- Bring all the ingredients to a boil in a saucepan over medium-high heat.
- Simmer (low boil) over medium-low heat for 30 to 40 minutes. The syrup should reduce down to less than half and will thicken slightly.
- Remove from heat and pour through a fine-mesh strainer. Discard the berry pulp and spices.
- Transfer the syrup into a lidded glass jar and store it in the fridge.
Transfer the syrup to a lidded glass container and keep it in the fridge for up to 2 weeks. You can also freeze it by pouring it into an ice cube tray. Once the ice cubes are frozen, transfer them to a freezer-safe container or storage bag. Then when you need some elderberry syrup, simply transfer the number of cubes you need to a bowl. Place the bowl in the fridge overnight or leave it out on the counter for a few hours to thaw.
The elderberry comes from a tree (that looks a whole lot like a bush if you ask me). As with many plants, elderberry benefits are plentiful. (Source) Let’s discuss a few:
- Low calorie — 1 cup of elderberries has only around 100 calories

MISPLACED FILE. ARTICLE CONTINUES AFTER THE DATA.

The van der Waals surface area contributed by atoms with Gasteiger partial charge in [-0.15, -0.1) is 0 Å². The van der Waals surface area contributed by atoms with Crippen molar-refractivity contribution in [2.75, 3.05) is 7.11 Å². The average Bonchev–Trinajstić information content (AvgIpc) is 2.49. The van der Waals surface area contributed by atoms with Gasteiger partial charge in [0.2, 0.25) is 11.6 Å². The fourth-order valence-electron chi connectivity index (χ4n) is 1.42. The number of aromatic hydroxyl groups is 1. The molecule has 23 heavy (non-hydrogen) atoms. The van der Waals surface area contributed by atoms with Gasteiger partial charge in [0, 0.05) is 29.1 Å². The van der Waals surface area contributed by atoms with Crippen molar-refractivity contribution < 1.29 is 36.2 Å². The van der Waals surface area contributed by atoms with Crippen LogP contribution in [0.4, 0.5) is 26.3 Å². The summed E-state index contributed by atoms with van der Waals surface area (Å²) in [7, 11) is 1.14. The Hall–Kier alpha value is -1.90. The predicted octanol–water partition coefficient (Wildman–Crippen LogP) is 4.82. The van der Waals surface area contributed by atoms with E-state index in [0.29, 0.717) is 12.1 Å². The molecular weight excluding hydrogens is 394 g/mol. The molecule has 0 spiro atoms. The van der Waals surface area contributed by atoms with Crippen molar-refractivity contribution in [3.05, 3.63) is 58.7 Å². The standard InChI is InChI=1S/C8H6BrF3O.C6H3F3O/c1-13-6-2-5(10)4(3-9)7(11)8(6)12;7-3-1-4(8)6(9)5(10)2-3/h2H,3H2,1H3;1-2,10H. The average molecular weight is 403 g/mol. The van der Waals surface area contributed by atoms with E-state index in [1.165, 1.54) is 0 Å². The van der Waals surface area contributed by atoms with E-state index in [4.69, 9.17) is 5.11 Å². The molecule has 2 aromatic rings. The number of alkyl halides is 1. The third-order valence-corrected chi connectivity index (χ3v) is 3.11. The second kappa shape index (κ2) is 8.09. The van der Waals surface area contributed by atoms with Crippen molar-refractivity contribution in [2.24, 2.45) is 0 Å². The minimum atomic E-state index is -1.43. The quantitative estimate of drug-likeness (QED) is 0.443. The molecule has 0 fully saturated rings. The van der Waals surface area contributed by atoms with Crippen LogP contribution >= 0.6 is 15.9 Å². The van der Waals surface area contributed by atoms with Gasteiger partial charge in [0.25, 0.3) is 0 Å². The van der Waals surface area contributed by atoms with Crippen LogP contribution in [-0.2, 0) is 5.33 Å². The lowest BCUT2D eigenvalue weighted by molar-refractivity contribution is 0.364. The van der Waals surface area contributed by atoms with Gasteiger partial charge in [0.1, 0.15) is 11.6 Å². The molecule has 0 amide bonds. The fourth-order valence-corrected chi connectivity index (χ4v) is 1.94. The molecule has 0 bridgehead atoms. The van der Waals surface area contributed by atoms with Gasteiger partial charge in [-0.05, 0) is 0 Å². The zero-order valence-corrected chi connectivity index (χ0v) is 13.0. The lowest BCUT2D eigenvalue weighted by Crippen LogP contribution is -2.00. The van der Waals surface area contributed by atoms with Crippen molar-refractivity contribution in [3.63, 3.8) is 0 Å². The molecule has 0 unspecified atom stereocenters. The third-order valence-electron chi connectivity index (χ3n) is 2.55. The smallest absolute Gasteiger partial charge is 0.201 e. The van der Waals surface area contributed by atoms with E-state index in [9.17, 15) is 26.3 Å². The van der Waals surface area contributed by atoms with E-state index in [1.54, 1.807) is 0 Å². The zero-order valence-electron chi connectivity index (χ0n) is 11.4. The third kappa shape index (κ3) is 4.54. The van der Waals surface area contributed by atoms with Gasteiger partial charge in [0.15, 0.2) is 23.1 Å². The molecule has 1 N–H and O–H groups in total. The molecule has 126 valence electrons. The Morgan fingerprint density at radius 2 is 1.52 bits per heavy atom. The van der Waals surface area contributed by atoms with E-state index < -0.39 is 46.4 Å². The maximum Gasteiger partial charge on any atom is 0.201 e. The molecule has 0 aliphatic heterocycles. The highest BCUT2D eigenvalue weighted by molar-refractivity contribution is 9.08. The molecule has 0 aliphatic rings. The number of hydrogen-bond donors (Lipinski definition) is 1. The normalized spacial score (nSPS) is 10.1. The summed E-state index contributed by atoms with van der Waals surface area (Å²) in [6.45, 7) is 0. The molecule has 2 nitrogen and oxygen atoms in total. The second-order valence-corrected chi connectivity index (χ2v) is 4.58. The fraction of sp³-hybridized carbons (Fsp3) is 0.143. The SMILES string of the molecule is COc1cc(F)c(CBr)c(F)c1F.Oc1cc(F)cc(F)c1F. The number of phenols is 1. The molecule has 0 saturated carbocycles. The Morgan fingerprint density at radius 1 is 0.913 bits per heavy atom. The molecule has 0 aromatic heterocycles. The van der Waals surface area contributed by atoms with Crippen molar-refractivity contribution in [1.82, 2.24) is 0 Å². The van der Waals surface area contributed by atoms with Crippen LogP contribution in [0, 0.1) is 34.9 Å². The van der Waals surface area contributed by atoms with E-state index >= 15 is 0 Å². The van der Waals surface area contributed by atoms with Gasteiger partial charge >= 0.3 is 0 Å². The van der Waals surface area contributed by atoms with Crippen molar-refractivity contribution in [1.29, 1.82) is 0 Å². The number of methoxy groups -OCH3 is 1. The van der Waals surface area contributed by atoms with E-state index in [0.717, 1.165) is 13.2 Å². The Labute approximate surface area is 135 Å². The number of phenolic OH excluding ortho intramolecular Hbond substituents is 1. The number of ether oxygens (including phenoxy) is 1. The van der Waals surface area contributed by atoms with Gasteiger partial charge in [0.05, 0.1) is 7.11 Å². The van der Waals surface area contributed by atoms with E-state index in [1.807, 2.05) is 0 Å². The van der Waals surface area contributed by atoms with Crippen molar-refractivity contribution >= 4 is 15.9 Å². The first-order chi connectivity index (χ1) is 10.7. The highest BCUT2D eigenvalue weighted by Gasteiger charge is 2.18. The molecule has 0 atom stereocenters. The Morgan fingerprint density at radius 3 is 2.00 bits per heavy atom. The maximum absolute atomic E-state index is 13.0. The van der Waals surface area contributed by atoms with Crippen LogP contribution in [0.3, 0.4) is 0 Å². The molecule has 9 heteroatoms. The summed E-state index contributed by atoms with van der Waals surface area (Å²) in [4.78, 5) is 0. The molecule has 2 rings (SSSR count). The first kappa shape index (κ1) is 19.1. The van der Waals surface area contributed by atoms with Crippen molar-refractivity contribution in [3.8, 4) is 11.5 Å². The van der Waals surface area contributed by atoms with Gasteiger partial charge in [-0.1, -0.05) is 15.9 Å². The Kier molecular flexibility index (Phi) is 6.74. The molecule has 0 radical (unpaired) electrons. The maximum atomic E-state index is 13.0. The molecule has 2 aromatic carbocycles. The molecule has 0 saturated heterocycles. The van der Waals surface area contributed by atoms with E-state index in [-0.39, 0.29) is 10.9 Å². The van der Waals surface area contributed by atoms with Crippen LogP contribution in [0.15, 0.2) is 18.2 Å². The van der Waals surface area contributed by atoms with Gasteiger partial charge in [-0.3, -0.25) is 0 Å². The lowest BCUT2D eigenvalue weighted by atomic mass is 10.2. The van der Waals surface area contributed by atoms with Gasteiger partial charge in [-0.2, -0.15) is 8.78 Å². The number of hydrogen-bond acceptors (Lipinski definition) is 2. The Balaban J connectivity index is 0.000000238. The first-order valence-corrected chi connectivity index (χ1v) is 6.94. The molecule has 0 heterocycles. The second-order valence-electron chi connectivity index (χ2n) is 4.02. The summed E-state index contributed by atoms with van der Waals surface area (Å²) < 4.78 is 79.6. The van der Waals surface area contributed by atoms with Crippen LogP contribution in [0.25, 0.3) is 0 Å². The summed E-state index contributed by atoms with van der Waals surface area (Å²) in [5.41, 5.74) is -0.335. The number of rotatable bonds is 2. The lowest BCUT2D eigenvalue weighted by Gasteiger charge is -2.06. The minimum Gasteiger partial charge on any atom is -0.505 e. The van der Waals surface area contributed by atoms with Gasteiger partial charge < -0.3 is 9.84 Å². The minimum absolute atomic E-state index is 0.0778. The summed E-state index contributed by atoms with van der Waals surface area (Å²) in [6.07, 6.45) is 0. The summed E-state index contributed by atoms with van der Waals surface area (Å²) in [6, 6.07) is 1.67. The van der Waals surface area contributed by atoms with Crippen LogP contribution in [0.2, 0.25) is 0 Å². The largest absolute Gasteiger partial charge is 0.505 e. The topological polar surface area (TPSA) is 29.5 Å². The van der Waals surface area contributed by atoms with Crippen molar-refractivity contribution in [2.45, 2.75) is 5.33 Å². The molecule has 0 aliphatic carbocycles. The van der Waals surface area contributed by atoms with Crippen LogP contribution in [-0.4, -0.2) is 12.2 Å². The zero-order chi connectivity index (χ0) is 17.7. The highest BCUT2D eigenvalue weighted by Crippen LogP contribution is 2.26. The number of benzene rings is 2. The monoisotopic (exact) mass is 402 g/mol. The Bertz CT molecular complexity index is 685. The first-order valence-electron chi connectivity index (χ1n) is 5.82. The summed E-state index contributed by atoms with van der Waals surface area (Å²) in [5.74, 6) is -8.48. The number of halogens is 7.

- High fiber — that same cup will yield 10g of fiber
- Rich in flavanols — elderberries contain 3 flavanols, including quercetin which has been shown to reduce inflammation.
- A great source of antioxidants
- Packed with Vitamin C — these berries are a great source of Vitamin C, providing up to 80% of your daily needs.
Don’t Eat Them Raw
Although the berries look enticing, you should avoid eating raw elderberries. That’s because the stems and unripe berries contain toxins. The good news is these toxins are eliminated with cooking.
Does elderberry syrup actually work?
Elderberry syrup has been used as medicine for centuries. Scientific studies show conflicting reports of its efficacy with some indicating it can improve both the duration and symptoms of a cold or flu. A more recent (and larger) study shows no impact. That said, using it to soothe symptoms (even as a known placebo) can have benefits. (Source) (Source) (Placebo Source)
Why do you add sweetener to the syrup?